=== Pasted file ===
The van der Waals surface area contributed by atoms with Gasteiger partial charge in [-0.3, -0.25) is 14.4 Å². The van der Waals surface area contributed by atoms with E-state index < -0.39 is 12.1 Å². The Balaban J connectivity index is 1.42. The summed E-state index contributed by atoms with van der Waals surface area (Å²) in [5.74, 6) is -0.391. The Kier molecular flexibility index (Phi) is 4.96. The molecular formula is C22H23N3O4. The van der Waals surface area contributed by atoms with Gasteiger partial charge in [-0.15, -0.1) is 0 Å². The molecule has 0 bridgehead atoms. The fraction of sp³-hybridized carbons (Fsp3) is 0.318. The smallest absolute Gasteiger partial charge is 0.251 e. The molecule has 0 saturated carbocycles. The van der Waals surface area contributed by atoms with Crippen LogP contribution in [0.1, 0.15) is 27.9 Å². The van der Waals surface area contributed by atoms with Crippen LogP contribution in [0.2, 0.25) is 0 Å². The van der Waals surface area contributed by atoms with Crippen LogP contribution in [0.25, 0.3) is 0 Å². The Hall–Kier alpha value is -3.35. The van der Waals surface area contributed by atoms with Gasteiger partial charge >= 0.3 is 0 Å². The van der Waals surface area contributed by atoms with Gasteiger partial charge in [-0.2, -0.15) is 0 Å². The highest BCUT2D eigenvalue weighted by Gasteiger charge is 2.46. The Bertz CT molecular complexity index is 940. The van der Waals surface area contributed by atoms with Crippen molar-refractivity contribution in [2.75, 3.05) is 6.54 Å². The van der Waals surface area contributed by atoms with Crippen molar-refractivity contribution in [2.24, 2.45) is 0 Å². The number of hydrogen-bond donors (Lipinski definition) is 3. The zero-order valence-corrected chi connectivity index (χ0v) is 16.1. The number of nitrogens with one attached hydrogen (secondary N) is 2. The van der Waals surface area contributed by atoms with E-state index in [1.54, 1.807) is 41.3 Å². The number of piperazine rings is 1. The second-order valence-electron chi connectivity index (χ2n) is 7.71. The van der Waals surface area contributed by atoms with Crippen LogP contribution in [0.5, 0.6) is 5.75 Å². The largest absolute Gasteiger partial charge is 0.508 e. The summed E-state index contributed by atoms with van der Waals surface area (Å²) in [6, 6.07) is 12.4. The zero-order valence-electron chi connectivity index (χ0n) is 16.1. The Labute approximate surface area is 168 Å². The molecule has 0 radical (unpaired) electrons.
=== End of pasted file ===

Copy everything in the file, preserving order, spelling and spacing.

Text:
The van der Waals surface area contributed by atoms with Gasteiger partial charge in [-0.3, -0.25) is 14.4 Å². The van der Waals surface area contributed by atoms with E-state index < -0.39 is 12.1 Å². The Balaban J connectivity index is 1.42. The summed E-state index contributed by atoms with van der Waals surface area (Å²) in [5.74, 6) is -0.391. The Kier molecular flexibility index (Phi) is 4.96. The molecular formula is C22H23N3O4. The van der Waals surface area contributed by atoms with Gasteiger partial charge in [-0.15, -0.1) is 0 Å². The molecule has 0 bridgehead atoms. The fraction of sp³-hybridized carbons (Fsp3) is 0.318. The smallest absolute Gasteiger partial charge is 0.251 e. The molecule has 0 saturated carbocycles. The van der Waals surface area contributed by atoms with Crippen LogP contribution in [0.1, 0.15) is 27.9 Å². The van der Waals surface area contributed by atoms with Crippen LogP contribution in [0.2, 0.25) is 0 Å². The van der Waals surface area contributed by atoms with Crippen LogP contribution in [0.25, 0.3) is 0 Å². The Hall–Kier alpha value is -3.35. The van der Waals surface area contributed by atoms with Gasteiger partial charge >= 0.3 is 0 Å². The van der Waals surface area contributed by atoms with Gasteiger partial charge in [-0.2, -0.15) is 0 Å². The highest BCUT2D eigenvalue weighted by Gasteiger charge is 2.46. The Bertz CT molecular complexity index is 940. The van der Waals surface area contributed by atoms with Crippen molar-refractivity contribution in [2.75, 3.05) is 6.54 Å². The van der Waals surface area contributed by atoms with Crippen molar-refractivity contribution in [2.24, 2.45) is 0 Å². The number of hydrogen-bond donors (Lipinski definition) is 3. The zero-order valence-corrected chi connectivity index (χ0v) is 16.1. The number of nitrogens with one attached hydrogen (secondary N) is 2. The van der Waals surface area contributed by atoms with E-state index in [1.54, 1.807) is 41.3 Å². The number of piperazine rings is 1. The second-order valence-electron chi connectivity index (χ2n) is 7.71. The van der Waals surface area contributed by atoms with Crippen LogP contribution in [0.5, 0.6) is 5.75 Å². The largest absolute Gasteiger partial charge is 0.508 e. The summed E-state index contributed by atoms with van der Waals surface area (Å²) in [6, 6.07) is 12.4. The zero-order valence-electron chi connectivity index (χ0n) is 16.1. The Labute approximate surface area is 168 Å². The molecule has 0 radical (unpaired) electrons.